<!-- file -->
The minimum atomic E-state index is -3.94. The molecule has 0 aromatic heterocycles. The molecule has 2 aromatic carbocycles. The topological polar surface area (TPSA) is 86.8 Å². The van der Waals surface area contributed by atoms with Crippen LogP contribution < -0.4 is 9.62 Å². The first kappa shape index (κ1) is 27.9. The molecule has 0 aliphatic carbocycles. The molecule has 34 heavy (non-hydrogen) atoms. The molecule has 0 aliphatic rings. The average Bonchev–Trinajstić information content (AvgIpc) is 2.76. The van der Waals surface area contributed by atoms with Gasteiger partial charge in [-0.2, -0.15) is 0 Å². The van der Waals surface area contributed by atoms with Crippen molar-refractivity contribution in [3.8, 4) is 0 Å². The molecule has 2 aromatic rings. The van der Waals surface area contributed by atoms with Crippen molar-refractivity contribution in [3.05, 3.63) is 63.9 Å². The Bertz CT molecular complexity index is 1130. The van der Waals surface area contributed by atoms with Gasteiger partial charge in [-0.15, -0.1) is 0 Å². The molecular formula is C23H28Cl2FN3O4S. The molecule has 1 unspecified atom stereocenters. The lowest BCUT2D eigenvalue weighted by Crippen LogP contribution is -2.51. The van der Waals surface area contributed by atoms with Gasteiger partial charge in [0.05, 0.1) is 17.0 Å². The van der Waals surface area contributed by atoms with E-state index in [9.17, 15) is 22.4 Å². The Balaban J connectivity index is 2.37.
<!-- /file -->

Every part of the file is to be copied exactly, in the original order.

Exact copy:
The minimum atomic E-state index is -3.94. The molecule has 0 aromatic heterocycles. The molecule has 2 aromatic carbocycles. The topological polar surface area (TPSA) is 86.8 Å². The van der Waals surface area contributed by atoms with Crippen LogP contribution < -0.4 is 9.62 Å². The first kappa shape index (κ1) is 27.9. The molecule has 0 aliphatic carbocycles. The molecule has 34 heavy (non-hydrogen) atoms. The molecule has 0 aliphatic rings. The average Bonchev–Trinajstić information content (AvgIpc) is 2.76. The van der Waals surface area contributed by atoms with Gasteiger partial charge in [-0.2, -0.15) is 0 Å². The van der Waals surface area contributed by atoms with Crippen molar-refractivity contribution in [3.8, 4) is 0 Å². The molecule has 2 aromatic rings. The van der Waals surface area contributed by atoms with Crippen molar-refractivity contribution in [3.05, 3.63) is 63.9 Å². The Bertz CT molecular complexity index is 1130. The van der Waals surface area contributed by atoms with Gasteiger partial charge in [-0.15, -0.1) is 0 Å². The molecular formula is C23H28Cl2FN3O4S. The molecule has 1 unspecified atom stereocenters. The lowest BCUT2D eigenvalue weighted by Crippen LogP contribution is -2.51. The van der Waals surface area contributed by atoms with Gasteiger partial charge in [0.05, 0.1) is 17.0 Å². The van der Waals surface area contributed by atoms with E-state index in [9.17, 15) is 22.4 Å². The Balaban J connectivity index is 2.37.